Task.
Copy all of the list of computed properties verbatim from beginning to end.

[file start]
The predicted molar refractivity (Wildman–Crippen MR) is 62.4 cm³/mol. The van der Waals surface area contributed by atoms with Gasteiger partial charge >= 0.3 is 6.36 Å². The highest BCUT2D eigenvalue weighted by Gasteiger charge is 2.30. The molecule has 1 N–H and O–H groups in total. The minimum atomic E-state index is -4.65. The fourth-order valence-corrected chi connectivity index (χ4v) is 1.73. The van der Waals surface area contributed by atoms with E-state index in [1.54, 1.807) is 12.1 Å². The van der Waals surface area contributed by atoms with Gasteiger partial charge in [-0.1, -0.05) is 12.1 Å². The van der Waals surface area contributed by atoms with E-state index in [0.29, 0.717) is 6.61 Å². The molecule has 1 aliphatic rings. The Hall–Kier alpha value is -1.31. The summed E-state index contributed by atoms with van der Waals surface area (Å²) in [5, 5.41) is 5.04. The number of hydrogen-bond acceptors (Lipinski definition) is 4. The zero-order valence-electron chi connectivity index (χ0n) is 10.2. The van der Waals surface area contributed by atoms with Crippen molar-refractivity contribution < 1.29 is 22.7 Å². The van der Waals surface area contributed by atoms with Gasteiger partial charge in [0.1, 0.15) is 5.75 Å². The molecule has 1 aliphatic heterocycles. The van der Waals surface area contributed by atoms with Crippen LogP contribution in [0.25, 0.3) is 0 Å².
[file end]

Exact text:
The predicted molar refractivity (Wildman–Crippen MR) is 62.4 cm³/mol. The van der Waals surface area contributed by atoms with Gasteiger partial charge >= 0.3 is 6.36 Å². The highest BCUT2D eigenvalue weighted by Gasteiger charge is 2.30. The molecule has 1 N–H and O–H groups in total. The minimum atomic E-state index is -4.65. The fourth-order valence-corrected chi connectivity index (χ4v) is 1.73. The van der Waals surface area contributed by atoms with E-state index in [1.54, 1.807) is 12.1 Å². The van der Waals surface area contributed by atoms with Gasteiger partial charge in [-0.1, -0.05) is 12.1 Å². The van der Waals surface area contributed by atoms with E-state index in [0.29, 0.717) is 6.61 Å². The molecule has 1 aliphatic rings. The Hall–Kier alpha value is -1.31. The summed E-state index contributed by atoms with van der Waals surface area (Å²) in [5, 5.41) is 5.04. The number of hydrogen-bond acceptors (Lipinski definition) is 4. The zero-order valence-electron chi connectivity index (χ0n) is 10.2. The van der Waals surface area contributed by atoms with Crippen molar-refractivity contribution < 1.29 is 22.7 Å². The van der Waals surface area contributed by atoms with Gasteiger partial charge in [0.1, 0.15) is 5.75 Å². The molecule has 1 aliphatic heterocycles. The van der Waals surface area contributed by atoms with Crippen LogP contribution in [0.25, 0.3) is 0 Å².